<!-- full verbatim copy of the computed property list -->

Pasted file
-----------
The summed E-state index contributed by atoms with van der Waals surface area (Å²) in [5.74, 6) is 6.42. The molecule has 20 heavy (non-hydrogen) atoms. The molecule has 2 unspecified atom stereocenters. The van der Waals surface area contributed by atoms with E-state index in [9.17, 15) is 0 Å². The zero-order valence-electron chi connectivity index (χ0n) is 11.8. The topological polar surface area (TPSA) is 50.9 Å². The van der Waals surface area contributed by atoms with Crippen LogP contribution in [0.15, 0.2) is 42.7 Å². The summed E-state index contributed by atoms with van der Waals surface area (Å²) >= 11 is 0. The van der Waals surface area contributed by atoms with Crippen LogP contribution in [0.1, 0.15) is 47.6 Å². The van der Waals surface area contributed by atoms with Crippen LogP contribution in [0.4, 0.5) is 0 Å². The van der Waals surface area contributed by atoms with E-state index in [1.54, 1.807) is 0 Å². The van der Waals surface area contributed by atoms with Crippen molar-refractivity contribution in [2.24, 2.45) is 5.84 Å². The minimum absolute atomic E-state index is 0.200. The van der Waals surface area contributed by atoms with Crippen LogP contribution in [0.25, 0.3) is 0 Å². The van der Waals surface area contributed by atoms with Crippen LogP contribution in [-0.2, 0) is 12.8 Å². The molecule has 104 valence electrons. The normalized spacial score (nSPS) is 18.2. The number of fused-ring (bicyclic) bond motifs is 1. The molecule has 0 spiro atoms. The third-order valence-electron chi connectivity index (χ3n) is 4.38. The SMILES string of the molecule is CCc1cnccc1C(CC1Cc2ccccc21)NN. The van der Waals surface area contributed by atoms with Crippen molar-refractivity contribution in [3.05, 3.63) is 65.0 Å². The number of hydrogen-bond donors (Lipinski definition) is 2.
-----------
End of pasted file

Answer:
The summed E-state index contributed by atoms with van der Waals surface area (Å²) in [5.74, 6) is 6.42. The molecule has 20 heavy (non-hydrogen) atoms. The molecule has 2 unspecified atom stereocenters. The van der Waals surface area contributed by atoms with E-state index in [9.17, 15) is 0 Å². The zero-order valence-electron chi connectivity index (χ0n) is 11.8. The topological polar surface area (TPSA) is 50.9 Å². The van der Waals surface area contributed by atoms with Crippen LogP contribution in [0.15, 0.2) is 42.7 Å². The summed E-state index contributed by atoms with van der Waals surface area (Å²) >= 11 is 0. The van der Waals surface area contributed by atoms with Crippen LogP contribution in [0.1, 0.15) is 47.6 Å². The van der Waals surface area contributed by atoms with Crippen LogP contribution in [0.4, 0.5) is 0 Å². The van der Waals surface area contributed by atoms with E-state index in [1.54, 1.807) is 0 Å². The van der Waals surface area contributed by atoms with Crippen molar-refractivity contribution in [2.24, 2.45) is 5.84 Å². The minimum absolute atomic E-state index is 0.200. The van der Waals surface area contributed by atoms with Crippen LogP contribution in [0.25, 0.3) is 0 Å². The van der Waals surface area contributed by atoms with Crippen LogP contribution in [-0.2, 0) is 12.8 Å². The molecule has 104 valence electrons. The normalized spacial score (nSPS) is 18.2. The number of fused-ring (bicyclic) bond motifs is 1. The molecule has 0 spiro atoms. The third-order valence-electron chi connectivity index (χ3n) is 4.38. The SMILES string of the molecule is CCc1cnccc1C(CC1Cc2ccccc21)NN. The van der Waals surface area contributed by atoms with Crippen molar-refractivity contribution in [3.05, 3.63) is 65.0 Å². The number of hydrogen-bond donors (Lipinski definition) is 2.